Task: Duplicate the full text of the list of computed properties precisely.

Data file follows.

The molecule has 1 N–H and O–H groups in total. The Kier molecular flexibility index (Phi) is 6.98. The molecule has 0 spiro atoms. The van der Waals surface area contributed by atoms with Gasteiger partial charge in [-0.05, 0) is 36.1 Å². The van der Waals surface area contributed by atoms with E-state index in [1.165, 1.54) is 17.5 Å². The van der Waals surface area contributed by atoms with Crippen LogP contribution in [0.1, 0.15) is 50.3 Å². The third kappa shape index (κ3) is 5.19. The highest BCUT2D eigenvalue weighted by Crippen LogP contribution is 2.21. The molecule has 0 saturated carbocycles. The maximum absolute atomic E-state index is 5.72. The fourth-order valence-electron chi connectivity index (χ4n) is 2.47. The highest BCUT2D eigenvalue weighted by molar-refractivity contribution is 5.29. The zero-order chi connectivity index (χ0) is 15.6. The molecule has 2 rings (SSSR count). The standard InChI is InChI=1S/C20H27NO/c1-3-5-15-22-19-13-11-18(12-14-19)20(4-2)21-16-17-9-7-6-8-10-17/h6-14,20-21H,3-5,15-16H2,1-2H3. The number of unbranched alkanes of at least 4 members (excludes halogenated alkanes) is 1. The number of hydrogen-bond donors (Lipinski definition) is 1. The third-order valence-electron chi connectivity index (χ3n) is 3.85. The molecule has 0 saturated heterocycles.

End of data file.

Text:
The molecule has 1 N–H and O–H groups in total. The Kier molecular flexibility index (Phi) is 6.98. The molecule has 0 spiro atoms. The van der Waals surface area contributed by atoms with Gasteiger partial charge in [-0.05, 0) is 36.1 Å². The van der Waals surface area contributed by atoms with E-state index in [1.165, 1.54) is 17.5 Å². The van der Waals surface area contributed by atoms with Crippen LogP contribution in [0.1, 0.15) is 50.3 Å². The third kappa shape index (κ3) is 5.19. The highest BCUT2D eigenvalue weighted by Crippen LogP contribution is 2.21. The molecule has 0 saturated carbocycles. The maximum absolute atomic E-state index is 5.72. The fourth-order valence-electron chi connectivity index (χ4n) is 2.47. The highest BCUT2D eigenvalue weighted by molar-refractivity contribution is 5.29. The zero-order chi connectivity index (χ0) is 15.6. The molecule has 2 rings (SSSR count). The standard InChI is InChI=1S/C20H27NO/c1-3-5-15-22-19-13-11-18(12-14-19)20(4-2)21-16-17-9-7-6-8-10-17/h6-14,20-21H,3-5,15-16H2,1-2H3. The number of unbranched alkanes of at least 4 members (excludes halogenated alkanes) is 1. The number of hydrogen-bond donors (Lipinski definition) is 1. The third-order valence-electron chi connectivity index (χ3n) is 3.85. The molecule has 0 saturated heterocycles.